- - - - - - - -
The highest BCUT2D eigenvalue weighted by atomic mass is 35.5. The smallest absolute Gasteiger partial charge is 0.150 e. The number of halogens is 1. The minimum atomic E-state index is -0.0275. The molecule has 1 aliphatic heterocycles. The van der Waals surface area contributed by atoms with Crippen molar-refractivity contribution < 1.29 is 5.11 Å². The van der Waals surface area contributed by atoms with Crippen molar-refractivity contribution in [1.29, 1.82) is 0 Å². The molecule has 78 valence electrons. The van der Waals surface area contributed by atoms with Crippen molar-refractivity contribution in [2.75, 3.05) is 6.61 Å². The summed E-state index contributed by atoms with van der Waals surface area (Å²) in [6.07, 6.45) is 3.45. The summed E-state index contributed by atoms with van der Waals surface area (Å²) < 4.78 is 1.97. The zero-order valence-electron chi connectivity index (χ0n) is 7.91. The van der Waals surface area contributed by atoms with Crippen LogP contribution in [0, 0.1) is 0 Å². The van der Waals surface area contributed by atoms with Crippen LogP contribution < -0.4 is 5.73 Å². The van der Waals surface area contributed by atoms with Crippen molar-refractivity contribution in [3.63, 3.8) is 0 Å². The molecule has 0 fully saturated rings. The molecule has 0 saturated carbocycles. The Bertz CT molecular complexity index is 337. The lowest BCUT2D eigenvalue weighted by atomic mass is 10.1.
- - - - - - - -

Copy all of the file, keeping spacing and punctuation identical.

The highest BCUT2D eigenvalue weighted by atomic mass is 35.5. The smallest absolute Gasteiger partial charge is 0.150 e. The number of halogens is 1. The minimum atomic E-state index is -0.0275. The molecule has 1 aliphatic heterocycles. The van der Waals surface area contributed by atoms with Crippen molar-refractivity contribution < 1.29 is 5.11 Å². The van der Waals surface area contributed by atoms with Crippen molar-refractivity contribution in [1.29, 1.82) is 0 Å². The molecule has 78 valence electrons. The van der Waals surface area contributed by atoms with Crippen molar-refractivity contribution in [2.75, 3.05) is 6.61 Å². The summed E-state index contributed by atoms with van der Waals surface area (Å²) in [6.07, 6.45) is 3.45. The summed E-state index contributed by atoms with van der Waals surface area (Å²) < 4.78 is 1.97. The zero-order valence-electron chi connectivity index (χ0n) is 7.91. The van der Waals surface area contributed by atoms with Crippen LogP contribution in [0, 0.1) is 0 Å². The van der Waals surface area contributed by atoms with Crippen LogP contribution < -0.4 is 5.73 Å². The van der Waals surface area contributed by atoms with Crippen molar-refractivity contribution in [3.63, 3.8) is 0 Å². The molecule has 0 fully saturated rings. The molecule has 0 saturated carbocycles. The Bertz CT molecular complexity index is 337. The lowest BCUT2D eigenvalue weighted by atomic mass is 10.1.